Dunlop, J. A.; Arango, C. P. (2005). "Pycnogonid affinities: A review". Journal of Zoological Systematics and Evolutionary Research. 43: 8–21. CiteSeerX doi:10.1111/j.1439-0469.2004.00284.x.
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Ballesteros, Jesús A; Sharma, Prashant P (2019-11-01). Halanych, Ken (ed.). "A Critical Appraisal of the Placement of Xiphosura (Chelicerata) with Account of Known Sources of Phylogenetic Error". Systematic Biology. 68 (6): 896–917. doi:10.1093/sysbio/syz011. ISSN 1063-5157.
Ballesteros, Jesús A.; Santibáñez López, Carlos E.; Kováč, Ľubomír; Gavish-Regev, Efrat; Sharma, Prashant P. (2019-12-18). "Ordered phylogenomic subsampling enables diagnosis of systematic errors in the placement of the enigmatic arachnid order Palpigradi". Proceedings of the Royal Society B: Biological Sciences. 286 (1917): 20192426. doi:10.1098/rspb.2019.2426. ISSN 0962-8452. PMC 6939912. PMID 31847768.
Ballesteros, Jesús A; Santibáñez-López, Carlos E; Baker, Caitlin M; Benavides, Ligia R; Cunha, Tauana J; Gainett, Guilherme; Ontano, Andrew Z; Setton, Emily V W; Arango, Claudia P; Gavish-Regev, Efrat; Harvey, Mark S; Wheeler, Ward C; Hormiga, Gustavo; Giribet, Gonzalo; Sharma, Prashant P (2022-02-03). Teeling, Emma (ed.). "Comprehensive Species Sampling and Sophisticated Algorithmic Approaches Refute the Monophyly of Arachnida". Molecular Biology and Evolution. 39 (2): msac021. doi:10.1093/molbev/msac021. ISSN 0737-4038. PMC 8845124. PMID 35137183.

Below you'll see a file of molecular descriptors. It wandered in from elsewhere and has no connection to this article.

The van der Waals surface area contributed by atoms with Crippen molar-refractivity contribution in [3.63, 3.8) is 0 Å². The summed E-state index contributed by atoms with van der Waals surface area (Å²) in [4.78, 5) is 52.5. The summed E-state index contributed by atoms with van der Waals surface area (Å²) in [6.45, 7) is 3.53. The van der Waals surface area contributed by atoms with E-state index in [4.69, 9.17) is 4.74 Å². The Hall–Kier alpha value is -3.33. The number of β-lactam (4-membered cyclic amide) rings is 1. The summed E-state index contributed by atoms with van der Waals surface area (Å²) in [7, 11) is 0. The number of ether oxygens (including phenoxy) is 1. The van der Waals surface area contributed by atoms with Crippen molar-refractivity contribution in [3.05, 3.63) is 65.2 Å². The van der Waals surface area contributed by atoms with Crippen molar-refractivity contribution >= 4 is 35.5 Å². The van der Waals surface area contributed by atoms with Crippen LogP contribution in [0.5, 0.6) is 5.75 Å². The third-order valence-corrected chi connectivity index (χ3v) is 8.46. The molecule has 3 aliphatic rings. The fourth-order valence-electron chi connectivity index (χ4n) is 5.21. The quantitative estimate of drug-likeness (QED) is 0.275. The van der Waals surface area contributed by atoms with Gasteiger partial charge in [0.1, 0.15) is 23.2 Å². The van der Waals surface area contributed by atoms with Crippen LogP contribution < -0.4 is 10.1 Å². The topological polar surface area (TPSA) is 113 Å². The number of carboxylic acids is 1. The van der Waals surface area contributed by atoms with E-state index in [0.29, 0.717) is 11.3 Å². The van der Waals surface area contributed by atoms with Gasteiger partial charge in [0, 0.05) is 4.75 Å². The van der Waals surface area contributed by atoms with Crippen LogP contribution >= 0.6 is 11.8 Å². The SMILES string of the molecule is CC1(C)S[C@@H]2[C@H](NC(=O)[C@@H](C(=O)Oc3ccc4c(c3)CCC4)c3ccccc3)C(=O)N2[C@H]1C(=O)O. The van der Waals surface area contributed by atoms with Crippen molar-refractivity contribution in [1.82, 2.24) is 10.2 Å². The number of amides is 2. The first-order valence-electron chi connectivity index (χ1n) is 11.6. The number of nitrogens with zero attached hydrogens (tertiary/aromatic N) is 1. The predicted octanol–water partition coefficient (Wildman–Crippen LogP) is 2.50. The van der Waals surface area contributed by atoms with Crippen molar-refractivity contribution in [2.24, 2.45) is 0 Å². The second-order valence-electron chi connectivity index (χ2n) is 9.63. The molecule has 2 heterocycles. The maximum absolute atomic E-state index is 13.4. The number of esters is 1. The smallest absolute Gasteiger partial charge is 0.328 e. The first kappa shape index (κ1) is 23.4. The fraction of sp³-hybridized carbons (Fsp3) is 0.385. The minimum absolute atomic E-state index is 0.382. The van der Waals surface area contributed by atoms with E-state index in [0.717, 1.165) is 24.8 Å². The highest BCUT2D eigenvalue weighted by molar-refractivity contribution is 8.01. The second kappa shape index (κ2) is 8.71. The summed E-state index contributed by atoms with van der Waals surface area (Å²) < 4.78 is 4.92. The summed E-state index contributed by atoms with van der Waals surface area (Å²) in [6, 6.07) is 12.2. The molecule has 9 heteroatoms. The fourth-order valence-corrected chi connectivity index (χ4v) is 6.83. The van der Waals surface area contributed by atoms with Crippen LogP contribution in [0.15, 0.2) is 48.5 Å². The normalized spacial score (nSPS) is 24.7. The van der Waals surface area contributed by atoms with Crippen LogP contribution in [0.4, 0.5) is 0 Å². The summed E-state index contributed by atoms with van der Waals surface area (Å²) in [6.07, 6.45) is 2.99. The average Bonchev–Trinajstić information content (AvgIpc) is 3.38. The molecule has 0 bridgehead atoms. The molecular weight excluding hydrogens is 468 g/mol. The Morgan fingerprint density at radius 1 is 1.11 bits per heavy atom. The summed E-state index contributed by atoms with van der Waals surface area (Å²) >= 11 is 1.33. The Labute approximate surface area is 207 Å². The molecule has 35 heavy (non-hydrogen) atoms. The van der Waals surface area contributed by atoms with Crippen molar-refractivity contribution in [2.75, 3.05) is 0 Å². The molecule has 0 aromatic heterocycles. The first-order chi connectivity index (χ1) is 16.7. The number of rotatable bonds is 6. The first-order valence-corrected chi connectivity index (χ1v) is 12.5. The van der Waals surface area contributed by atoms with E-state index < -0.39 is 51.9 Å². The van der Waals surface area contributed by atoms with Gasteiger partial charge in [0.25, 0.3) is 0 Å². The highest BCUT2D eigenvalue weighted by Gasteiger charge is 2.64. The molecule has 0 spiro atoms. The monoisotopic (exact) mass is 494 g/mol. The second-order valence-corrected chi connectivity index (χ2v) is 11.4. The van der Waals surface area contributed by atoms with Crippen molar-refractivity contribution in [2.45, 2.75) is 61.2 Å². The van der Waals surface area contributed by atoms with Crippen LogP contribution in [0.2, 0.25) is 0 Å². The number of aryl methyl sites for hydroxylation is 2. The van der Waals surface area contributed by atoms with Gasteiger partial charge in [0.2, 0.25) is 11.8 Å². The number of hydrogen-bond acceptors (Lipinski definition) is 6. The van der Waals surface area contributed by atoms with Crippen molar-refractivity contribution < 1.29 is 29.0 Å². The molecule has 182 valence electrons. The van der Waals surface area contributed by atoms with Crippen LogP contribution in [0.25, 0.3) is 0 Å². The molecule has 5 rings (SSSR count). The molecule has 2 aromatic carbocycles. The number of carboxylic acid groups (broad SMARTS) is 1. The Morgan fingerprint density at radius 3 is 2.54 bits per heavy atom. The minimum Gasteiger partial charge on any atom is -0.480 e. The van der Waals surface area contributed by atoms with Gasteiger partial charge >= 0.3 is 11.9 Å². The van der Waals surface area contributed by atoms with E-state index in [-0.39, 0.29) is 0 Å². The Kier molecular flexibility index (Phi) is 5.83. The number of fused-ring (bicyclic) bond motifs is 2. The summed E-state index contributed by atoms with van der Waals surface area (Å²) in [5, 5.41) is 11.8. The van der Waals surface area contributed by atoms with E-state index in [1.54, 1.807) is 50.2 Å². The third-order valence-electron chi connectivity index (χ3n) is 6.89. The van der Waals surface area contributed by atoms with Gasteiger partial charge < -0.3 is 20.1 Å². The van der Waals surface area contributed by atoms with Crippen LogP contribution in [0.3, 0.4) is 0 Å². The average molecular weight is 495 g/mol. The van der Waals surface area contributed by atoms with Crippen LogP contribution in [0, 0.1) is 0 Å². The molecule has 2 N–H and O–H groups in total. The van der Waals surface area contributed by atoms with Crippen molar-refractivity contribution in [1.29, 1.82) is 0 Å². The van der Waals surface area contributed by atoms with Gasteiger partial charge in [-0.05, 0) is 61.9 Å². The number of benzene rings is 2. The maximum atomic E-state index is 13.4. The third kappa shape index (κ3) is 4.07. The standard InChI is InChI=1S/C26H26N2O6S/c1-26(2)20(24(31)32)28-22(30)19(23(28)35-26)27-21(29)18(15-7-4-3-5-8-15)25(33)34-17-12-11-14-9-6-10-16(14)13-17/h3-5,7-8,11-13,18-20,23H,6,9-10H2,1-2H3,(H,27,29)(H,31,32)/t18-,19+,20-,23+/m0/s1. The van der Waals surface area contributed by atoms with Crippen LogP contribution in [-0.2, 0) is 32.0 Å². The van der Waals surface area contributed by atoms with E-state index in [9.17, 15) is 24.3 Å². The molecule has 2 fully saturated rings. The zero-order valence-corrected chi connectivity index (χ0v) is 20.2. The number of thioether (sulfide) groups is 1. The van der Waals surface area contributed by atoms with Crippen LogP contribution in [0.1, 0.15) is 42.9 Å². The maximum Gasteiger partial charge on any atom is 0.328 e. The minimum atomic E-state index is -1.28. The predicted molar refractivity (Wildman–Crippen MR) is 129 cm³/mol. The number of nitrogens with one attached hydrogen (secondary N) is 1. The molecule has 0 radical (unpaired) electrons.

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"WoRMS - World Register of Marine Species - Pantopoda". Retrieved 2022-01-10.
"WoRMS - World Register of Marine Species - Eupantopodida". Retrieved 2022-01-10.
"WoRMS - World Register of Marine Species - Stiripasterida". Retrieved 2022-01-10.
"WoRMS - World Register of Marine Species -". Retrieved 2022-01-10.
Rudkin, Dave; Cuggy, Michael B.; Young, Graham A.; Thompson, Deborah P. (2013). "An Ordovician Pycnogonid (Sea Spider) with Serially Subdivided 'Head' Region". Journal of Paleontology. 87 (3): 395–405. doi:10.1666/12-057.1. S2CID 83924778. Retrieved 23 September 2017. "Here we report the first known occurrence of fossil pycnogonids from rocks of Ordovician age, bridging a 65 Myr gap between controversial late Cambrian larval forms and a single documented Silurian specimen. The new taxon, Palaeomarachne granulata n. gen. n. sp., from the Upper Ordovician (ca. 450 Ma) William Lake Konservat-Lagerstätte deposit in Manitoba, Canada, is also the first reported from Laurentia. It is the only record thus far of a fossil sea spider in rocks of demonstrably shallow marine origin."
"Fossil sea spiders thrill experts". BBC News. August 16,